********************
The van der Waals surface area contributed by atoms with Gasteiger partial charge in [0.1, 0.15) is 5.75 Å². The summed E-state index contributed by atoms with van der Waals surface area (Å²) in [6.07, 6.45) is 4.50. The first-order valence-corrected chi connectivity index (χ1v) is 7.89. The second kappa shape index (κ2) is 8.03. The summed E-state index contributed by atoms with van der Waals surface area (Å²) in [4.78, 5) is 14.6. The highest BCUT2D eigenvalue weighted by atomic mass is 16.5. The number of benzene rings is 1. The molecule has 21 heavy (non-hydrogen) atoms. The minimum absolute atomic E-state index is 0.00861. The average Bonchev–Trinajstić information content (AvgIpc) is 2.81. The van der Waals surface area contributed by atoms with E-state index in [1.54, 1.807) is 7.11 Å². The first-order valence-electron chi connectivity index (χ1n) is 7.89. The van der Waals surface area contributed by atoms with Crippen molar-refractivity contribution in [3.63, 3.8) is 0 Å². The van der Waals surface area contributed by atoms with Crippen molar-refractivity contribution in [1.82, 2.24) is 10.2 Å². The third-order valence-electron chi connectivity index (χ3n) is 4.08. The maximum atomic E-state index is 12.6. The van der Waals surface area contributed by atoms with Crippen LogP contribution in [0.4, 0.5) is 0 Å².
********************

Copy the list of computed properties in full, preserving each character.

The van der Waals surface area contributed by atoms with Gasteiger partial charge in [0.1, 0.15) is 5.75 Å². The summed E-state index contributed by atoms with van der Waals surface area (Å²) in [6.07, 6.45) is 4.50. The first-order valence-corrected chi connectivity index (χ1v) is 7.89. The second kappa shape index (κ2) is 8.03. The summed E-state index contributed by atoms with van der Waals surface area (Å²) in [4.78, 5) is 14.6. The highest BCUT2D eigenvalue weighted by atomic mass is 16.5. The number of benzene rings is 1. The molecule has 21 heavy (non-hydrogen) atoms. The minimum absolute atomic E-state index is 0.00861. The average Bonchev–Trinajstić information content (AvgIpc) is 2.81. The van der Waals surface area contributed by atoms with E-state index in [1.54, 1.807) is 7.11 Å². The first-order valence-electron chi connectivity index (χ1n) is 7.89. The van der Waals surface area contributed by atoms with Crippen molar-refractivity contribution in [3.63, 3.8) is 0 Å². The van der Waals surface area contributed by atoms with Crippen molar-refractivity contribution in [1.82, 2.24) is 10.2 Å². The third-order valence-electron chi connectivity index (χ3n) is 4.08. The maximum atomic E-state index is 12.6. The van der Waals surface area contributed by atoms with Crippen LogP contribution in [0.4, 0.5) is 0 Å².